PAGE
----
Reviewed by Katherine Karlson

Chenango River Theatre finishes up its 2019 season with a soul-searing yet satisfying two-person drama that speaks to the redemptive power of love and trust, Edward J. Moore’s The Sea Horse.

At first glance, the play, directed by Bill Lelbach, appears to be a maritime version of Terrance McNally’s Frankie and Johnny at the Clair de Lune that is transplanted to the 1970s San Francisco dockyards. However, it takes The Sea Horse two full acts to reveal the mutual solace that Frankie and Johnny seem to have found from the opening curtain.

A two-person play is demanding for each actor and none more so when the duo is a man and woman who are finding their way to a future relationship, all the while stumbling over past mistakes and deep emotional wounds covered by multiple layers of psychological scar tissue.

Megan Sells delivers a sterling performance as an overweight, lonely and haunted woman who’s as unlovely and miserable as her name, Gertrude Blum. To the role of roving merchant seaman Harry Bales, Seth Rue brings an equally believable charm and exuberance that disguise his insecurities. Their complicated tango of desire, affection, distrust and holding on to fondest dreams that may never come true doesn’t miss a step as it develops over the course of the roughly 90-minute play.

The only plot fault is the somewhat erratic and spotty exposition of the first act. It’s as if a car were veering all over the road, almost hitting pedestrians, but then the driver takes it firmly in hand in the second act and guides it at top speed to its destination. Patience will be rewarded.

If there is a third character to the play, it is the highly evocative stage set of a dingy and depressing watering hole, also designed by Lelbach, which features a vintage juke box, cigarette vending machine, pool table and pinball game. As a companion noted, “You can almost smell the smoke and the stale beer in the air.” Indeed, the Sea Horse has a sinister backstory of its own that gradually comes to light in the second act.

For such a truly odd couple to make a match is a tall order. Gertrude calls him a “talker” — all boast and bluster, a head full of dreams, which include buying a fishing boat and being his own boss, marrying and having a son. We learn that they fell in love, or lust, at first sight a year earlier, and Harry has since put aside all the other women that sailors can easily find in any port. He wants her to open up to him because “I’m special,” but she will have none of it.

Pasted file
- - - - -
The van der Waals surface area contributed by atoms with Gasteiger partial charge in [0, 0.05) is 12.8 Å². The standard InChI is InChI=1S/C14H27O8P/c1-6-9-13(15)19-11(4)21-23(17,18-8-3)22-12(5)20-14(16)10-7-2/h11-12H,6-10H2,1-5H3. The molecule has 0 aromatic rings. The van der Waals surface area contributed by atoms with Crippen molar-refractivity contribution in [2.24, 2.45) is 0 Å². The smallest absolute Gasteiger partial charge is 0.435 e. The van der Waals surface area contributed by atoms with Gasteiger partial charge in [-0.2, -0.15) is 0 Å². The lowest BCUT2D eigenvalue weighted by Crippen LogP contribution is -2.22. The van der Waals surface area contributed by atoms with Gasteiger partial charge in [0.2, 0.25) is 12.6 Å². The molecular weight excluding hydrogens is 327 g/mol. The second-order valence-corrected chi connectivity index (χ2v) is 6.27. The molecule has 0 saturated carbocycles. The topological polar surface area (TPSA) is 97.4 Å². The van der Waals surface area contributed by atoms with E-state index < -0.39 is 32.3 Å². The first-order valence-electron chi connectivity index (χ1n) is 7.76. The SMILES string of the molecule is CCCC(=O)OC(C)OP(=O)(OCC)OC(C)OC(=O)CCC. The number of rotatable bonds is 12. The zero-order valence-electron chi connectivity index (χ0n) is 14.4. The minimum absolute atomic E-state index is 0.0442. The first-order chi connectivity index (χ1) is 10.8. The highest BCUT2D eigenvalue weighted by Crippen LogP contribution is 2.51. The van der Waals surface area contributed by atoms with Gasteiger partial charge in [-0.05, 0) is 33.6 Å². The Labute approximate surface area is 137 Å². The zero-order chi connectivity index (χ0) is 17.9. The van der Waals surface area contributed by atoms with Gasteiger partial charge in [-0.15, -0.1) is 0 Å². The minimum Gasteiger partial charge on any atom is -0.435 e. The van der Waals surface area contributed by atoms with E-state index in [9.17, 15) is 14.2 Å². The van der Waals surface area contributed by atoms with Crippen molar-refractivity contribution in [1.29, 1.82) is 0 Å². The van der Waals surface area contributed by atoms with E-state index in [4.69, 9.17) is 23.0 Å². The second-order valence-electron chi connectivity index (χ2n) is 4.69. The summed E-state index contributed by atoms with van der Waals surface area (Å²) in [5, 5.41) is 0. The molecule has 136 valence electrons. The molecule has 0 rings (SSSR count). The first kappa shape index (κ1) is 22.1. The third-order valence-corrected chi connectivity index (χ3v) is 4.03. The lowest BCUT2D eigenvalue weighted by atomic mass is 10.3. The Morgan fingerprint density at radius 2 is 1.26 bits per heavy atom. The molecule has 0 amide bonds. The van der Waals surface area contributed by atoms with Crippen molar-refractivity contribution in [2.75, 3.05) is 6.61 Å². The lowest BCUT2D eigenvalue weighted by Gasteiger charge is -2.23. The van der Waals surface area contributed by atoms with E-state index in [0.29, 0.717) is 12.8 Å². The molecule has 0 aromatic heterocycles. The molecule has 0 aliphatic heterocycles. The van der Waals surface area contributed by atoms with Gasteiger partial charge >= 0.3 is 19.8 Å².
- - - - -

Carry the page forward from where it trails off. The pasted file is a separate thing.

Gertrude wants not to be “loved” but respected. When we learn about her gut-wrenching past of abuse and betrayal, it’s no wonder she prefers to crack unruly patrons over the head with a beer bottle rather than make cheerful chitchat. Her girlhood dreams — whether to be a graceful dancer (she still has a favorite record to which she pirouettes around the barroom on occasion) or be a seafarer herself — are long dead and buried.  Sells can bring both pathos and humor as needed to her role.

Rue is a natural comedian with winning smiles and broad gestures as he tries to coax Gertrude out of her frequent bad moods. In a fine comic scene that also underlines the genuine passion he feels, his duffel bag receives his amorous attentions while Gertrude not only watches but responds.

Both actors are masterful in the use of poignant silences, telling looks and small gestures that speak volumes. How does a person who is so wounded and hurt show love, affection, concern for another? By making breakfast oatmeal out of stale crumbs meant for the birds, or when Gertrude sniffs the towel Harry used to dry off, inhaling one final time the essence of the man she has dared to love. While the language the two use is loud, profane and, at times, vicious and contradictory, their smallest acts of tender caring truly convey what is in their hearts.

Love won’t come without trust first for these two. Between Gertrude’s carefully constructed defenses and Harry’s almost delusional banter, that looks unlikely, especially in the final scene. Bruce Springsteen howls, “Well now, I ain’t no hero, that’s understood/All the redemption I can offer, girl, is beneath this dirty hood”, as “Thunder Road”  blasts from the jukebox, and our unlikely couple show they’re ready to take that long walk together.

IF YOU GO: The Sea Horse, which opened the weekend of Sept. 27-29 at the Chenango River Theatre, 991 State Route 12, Greene, will continue Oct. 3-13 with Thursday, Friday and Saturday performances are at 7:30 p.m. and Sunday matinees at 2 p.m.  Tickets are $25 ($27 on Saturday). Several performances are nearly sold out. Visit to purchase tickets.